Nightly News | August 05, 2010
LESTER HOLT, anchor: With some questions on this oil well now answered, there are new ones, including a lot of uncertainty about the after affects of all that oil and the chemicals that were poured into the gulf. One of the most pressing, is gulf seafood safe to eat? NBC 's Ron Mott joins us now from Drago 's Restaurant in Metarie , Louisiana . Ron :
RON MOTT reporting: Hey, Lester , good evening to you. Drago 's hopes to sell a lot of gulf seafood tonight, including their very popular char-grilled oysters, seafood that continues to be the focus of intense inspection. In Pascagoula , Mississippi , the catch of the day netted a lot of attention as government inspectors literally put seafood to the smell test, sniffing, cutting and processing tissue samples. And officials say the fish, shrimp and oysters pulled from the gulf are safe to eat, showing no signs of oil contamination so far.
Mr. JOHN STEIN (National Oceanic and Atmospheric Administration): NOAA is working hard, and a lot of people are working hard to get the word out that the seafood is safe.
Mr. MICHAEL PHOTAL: ...shrimp, out of the gulf.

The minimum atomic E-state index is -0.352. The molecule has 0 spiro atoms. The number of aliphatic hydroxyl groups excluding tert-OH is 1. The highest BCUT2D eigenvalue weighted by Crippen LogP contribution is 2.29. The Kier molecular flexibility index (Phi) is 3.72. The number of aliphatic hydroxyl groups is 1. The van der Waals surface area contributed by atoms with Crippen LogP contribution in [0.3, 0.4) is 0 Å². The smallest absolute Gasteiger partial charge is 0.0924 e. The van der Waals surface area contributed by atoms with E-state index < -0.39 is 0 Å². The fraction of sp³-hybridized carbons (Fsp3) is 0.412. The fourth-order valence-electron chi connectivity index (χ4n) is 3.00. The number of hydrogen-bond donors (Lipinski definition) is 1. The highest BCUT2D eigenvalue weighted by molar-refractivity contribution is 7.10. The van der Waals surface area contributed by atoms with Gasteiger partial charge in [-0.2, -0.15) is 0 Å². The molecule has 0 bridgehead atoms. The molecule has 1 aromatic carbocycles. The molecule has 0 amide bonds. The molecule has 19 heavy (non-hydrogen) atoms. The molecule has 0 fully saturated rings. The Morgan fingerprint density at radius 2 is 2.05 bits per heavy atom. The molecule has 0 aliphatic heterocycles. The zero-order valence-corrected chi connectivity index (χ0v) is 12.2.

MOTT: Today at Dorignac Supermarket near New Orleans , fresh local seafood was a steady seller.
Mr. PHOTAL: Thank you so much . You have a nice day , sir.
MOTT: Though manager Michael Photal says some customers aren't yet ready.
Mr. PHOTAL: I haven't had too much resistance overall. But you do have a handful of customers that are quite apprehensive about any seafood products from Louisiana .
MOTT: Customers like Gale Merricks , who says she has stayed away from the seafood counter ever since the oil disaster began.
Ms. GALE MERRICKS: I'm skeptical about it, and I have been. I used to do po-boys, I used to do Oprah gumbo, I used to do -- I don't do it.
MOTT: Such resistance is causing concern. Louisiana Governor Bobby Jindal wants BP on the financial hook for long-term testing and marketing of gulf seafood . Meantime, seafood platters were on the move during the lunch rush at Drago 's.
Mr. TOMMY CVITANOVICH (Drago's Seafood Restaurant): Our seafood is the most scrutinized, the most checked, the safest seafood around.
MOTT: But for at least one seafood lover, only the test of time will get her biting again.
Ms. MERRICKS: I got a po-boy just last week. I mean, I'm still standing. I'm still living, but...
MOTT: Now, the vast majority of people we met today at the supermarket say they are confident in gulf seafood . And many say it is their duty to continue to support this multibillion-dollar industry, so vital. Lester :
HOLT: All right, Ron Mott , thanks.